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Get your sweet freak on with the top of the crop from the judges’ de­lib­er­a­tions on sweet and for­ti­fied wines.

If there's any time of year to get your sweet­f­reak on, it's now. Our judg­ing team gave their tooth cav­i­ties some­thing to scream about – all in the name of hunt­ing out New Zea­land's most lux­u­ri­ously lovely, sweet and for­ti­fied wines just for you dear reader...

Iadore a good, sweet, sticky wine. To be hon­est it doesn’t even faze me when some­one at the ta­ble re­fuses a glass be­cause that gen­er­ally means more for me. Many peo­ple re­fer to th­ese wines as ‘dessert wines’, but I think that’s ter­ri­bly un­fair. Ki­wis have this habit of hid­ing th­ese wines away (of­ten in the fridge – eeek!) and not bring­ing them out un­til the very end of their big, of­ten very boozy, din­ner par­ties when (re­gret­tably) brains are of­ten too foggy and taste buds too tired to re­ally ap­pre­ci­ate them. I sug­gest open­ing the bot­tle right at the be­gin­ning of the evening to give ev­ery­one a sip or two as an aper­i­tif. The sweet­ness will ex­cite your taste buds, mak­ing you ea­ger for great flavours, and you’ll still have enough left over to give ev­ery­one a taste at the end of the meal. One of the great mis­con­cep­tions about dessert wines is that they’re loaded with al­co­hol; not true. As a rule they’ll con­tain be­tween eight and 12 per cent al­co­hol – less than most dry whites. They’re also not for­ti­fied with ex­tra al­co­hol like ports, sher­ries or liqueurs (we’ll get to those later). An­other mis­con­cep­tion is that they’re made by adding sugar to a wine – wrong.

The the­ory is to con­cen­trate the nat­u­ral sug­ars in the grapes and then try not to fer­ment it all away into al­co­hol. So how do they end up so sweet?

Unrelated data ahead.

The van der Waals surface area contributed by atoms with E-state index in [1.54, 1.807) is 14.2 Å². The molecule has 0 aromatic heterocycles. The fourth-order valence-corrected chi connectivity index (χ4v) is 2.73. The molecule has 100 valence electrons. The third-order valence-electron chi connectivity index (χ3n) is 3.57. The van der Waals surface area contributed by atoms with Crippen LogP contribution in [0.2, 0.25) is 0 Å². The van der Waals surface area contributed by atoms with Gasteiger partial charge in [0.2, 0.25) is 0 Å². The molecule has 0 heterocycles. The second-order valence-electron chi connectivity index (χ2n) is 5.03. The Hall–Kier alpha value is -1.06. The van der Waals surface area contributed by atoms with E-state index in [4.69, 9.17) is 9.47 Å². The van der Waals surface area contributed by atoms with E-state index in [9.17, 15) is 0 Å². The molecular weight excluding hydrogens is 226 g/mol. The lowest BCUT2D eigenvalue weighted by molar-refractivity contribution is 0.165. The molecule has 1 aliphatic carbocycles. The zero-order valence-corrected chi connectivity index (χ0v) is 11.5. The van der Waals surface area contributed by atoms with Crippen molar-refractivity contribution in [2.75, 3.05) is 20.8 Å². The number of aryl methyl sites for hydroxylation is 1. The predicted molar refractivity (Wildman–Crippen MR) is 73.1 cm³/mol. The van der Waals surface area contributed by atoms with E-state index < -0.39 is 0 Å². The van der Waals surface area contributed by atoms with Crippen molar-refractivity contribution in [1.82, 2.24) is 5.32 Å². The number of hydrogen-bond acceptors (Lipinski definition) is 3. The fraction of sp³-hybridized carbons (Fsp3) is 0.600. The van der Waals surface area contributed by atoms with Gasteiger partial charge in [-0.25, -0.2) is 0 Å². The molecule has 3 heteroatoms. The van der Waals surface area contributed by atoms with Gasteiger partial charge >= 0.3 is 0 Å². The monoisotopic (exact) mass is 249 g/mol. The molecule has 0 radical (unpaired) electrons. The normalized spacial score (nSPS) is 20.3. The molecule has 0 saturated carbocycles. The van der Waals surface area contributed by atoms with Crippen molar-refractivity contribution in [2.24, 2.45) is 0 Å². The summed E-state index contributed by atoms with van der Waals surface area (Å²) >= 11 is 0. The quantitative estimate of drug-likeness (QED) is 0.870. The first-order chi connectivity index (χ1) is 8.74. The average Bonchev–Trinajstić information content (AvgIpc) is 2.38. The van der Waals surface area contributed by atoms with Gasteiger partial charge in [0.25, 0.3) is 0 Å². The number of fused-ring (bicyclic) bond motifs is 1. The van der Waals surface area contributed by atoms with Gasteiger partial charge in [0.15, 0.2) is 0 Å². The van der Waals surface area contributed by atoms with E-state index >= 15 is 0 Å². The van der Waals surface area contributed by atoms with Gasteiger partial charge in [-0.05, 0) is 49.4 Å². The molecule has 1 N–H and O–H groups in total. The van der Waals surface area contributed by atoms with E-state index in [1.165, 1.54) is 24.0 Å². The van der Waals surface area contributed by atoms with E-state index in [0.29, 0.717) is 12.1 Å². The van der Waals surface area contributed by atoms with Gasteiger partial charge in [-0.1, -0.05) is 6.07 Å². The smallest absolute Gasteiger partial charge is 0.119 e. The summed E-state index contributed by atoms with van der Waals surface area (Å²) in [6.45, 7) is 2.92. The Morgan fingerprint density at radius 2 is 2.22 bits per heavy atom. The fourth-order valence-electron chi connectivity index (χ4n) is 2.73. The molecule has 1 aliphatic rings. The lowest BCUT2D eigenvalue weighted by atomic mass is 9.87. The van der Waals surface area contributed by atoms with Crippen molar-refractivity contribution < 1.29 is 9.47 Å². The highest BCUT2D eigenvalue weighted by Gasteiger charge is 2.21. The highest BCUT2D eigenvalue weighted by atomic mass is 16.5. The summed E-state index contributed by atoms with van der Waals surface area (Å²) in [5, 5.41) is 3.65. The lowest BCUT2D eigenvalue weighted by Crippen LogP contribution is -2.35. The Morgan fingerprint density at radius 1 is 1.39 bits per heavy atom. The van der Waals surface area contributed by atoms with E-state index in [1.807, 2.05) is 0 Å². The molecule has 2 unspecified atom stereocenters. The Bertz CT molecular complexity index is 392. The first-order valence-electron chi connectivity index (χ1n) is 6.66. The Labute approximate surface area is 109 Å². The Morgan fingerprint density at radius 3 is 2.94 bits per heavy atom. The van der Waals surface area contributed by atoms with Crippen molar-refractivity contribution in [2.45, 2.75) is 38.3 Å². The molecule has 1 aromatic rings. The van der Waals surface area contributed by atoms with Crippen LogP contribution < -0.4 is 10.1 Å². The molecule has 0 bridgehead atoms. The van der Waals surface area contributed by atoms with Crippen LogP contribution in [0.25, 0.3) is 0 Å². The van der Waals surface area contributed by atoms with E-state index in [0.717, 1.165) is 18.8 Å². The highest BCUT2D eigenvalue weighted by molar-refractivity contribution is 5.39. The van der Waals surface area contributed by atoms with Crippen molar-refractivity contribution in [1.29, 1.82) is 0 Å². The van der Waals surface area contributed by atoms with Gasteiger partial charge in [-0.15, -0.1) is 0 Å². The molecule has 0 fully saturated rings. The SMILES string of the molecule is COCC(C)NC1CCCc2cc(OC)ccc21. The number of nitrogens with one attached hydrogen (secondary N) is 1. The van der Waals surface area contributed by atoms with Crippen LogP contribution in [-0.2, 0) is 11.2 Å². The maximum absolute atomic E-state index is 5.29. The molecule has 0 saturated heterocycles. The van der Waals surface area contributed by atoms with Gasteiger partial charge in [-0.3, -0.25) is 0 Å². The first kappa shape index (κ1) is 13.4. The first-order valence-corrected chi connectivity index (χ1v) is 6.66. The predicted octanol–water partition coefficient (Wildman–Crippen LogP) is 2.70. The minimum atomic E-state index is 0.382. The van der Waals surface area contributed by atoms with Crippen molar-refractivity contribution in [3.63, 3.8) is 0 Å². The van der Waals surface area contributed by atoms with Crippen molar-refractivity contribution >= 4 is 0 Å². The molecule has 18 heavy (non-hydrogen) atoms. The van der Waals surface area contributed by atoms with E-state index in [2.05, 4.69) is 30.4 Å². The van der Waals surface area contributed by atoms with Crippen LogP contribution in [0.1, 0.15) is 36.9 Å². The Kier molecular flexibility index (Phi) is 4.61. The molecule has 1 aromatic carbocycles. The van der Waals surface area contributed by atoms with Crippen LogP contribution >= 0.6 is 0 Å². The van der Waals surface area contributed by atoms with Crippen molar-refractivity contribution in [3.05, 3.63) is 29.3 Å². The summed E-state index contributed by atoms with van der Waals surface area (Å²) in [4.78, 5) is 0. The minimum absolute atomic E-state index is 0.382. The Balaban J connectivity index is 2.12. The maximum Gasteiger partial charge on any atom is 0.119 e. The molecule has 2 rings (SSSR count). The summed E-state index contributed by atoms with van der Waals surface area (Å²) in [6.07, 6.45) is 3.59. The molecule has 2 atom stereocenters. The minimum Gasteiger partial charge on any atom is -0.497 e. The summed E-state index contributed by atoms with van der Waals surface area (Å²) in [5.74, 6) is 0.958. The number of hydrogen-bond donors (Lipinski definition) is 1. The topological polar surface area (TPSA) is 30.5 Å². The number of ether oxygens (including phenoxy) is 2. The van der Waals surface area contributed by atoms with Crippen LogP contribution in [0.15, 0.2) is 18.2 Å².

En­cour­ag­ing botry­tis cinerea (noble rot) in­fec­tion of the grapes on the vine.

De­lay­ing the har­vest of ripe grapes (late har­vest).

Freez­ing the grapes (ice wine).


Many wine­mak­ers feel the botry­tis method pro­duces bet­ter-bal­anced wines, and on the shelf those bot­tles with ‘botry­tis’ or ‘noble rot’ on the la­bel are a wee bit pricier. So what is it? Well, it’s a fun­gus. If botry­tis spores take hold in the vine­yard dur­ing pe­ri­ods of high hu­mid­ity and it’s un­con­trolled, the re­sults can be dis­as­trous be­cause the grapes will rot. How­ever, if suit­able con­di­tions pre­vail (misty morn­ings, clear fine days, low hu­mid­ity) then the re­sults can cre­ate magic in a bot­tle.

Botry­tis de­hy­drates the berry, in­creas­ing its nat­u­ral sugar con­cen­tra­tion. It also metabolises tar­taric acid, which helps main­tain the acid bal­ance, plus it in­creases glyc­erol lev­els, cre­at­ing wines with a more ‘silky’ mouth­feel. The berries end up look­ing like dusty, grey, mouldy raisins – heinously ugly – but con­tain­ing pre­cious drops of liq­uid gold.

Our blind-tast­ing of 60 en­tries was car­ried out un­der com­pe­ti­tion con­di­tions and ex­pertly co­or­di­nated by Janet Black­man at AUT Univer­sity in Auck­land. The ma­jor­ity of en­tries were tra­di­tional noble or late-har­vest styles; how­ever, our judges also as­sessed a se­lec­tion of for­ti­fied wines. ‘For­ti­fied’ wines have had ‘spirit’ added, rais­ing the al­co­hol level of the wine to be­tween 17 and 20 per cent and are com­monly pre­sented as ports, sher­ries, liqueurs and Mus­cat de Beaumes-de­venise styles. The judg­ing was tough, yet a whop­ping 62 per cent of wines earned medals, 13 scored sil­ver, and our seven gold medal win­ners would have lovers of the world’s finest sweet wines scratch­ing their heads with dis­be­lief at their value for money. Ries­ling clearly ruled the roost, but our judges were thrilled to see sen­sa­tional ex­am­ples of gewürz­traminer, pinot gris, viog­nier and even an out­stand­ing black­cur­rant liqueur in the mix. We are ab­so­lutely ooz­ing with ex­cite­ment at be­ing able to an­nounce our Top 12 New Zea­land Sweet and For­ti­fied Wine Panel se­lec­tion for Christ­mas 2018 – en­joy!

“Many peo­ple re­fer to th­ese wines as dessert wines, but I think that's ter­ri­bly un­fair"

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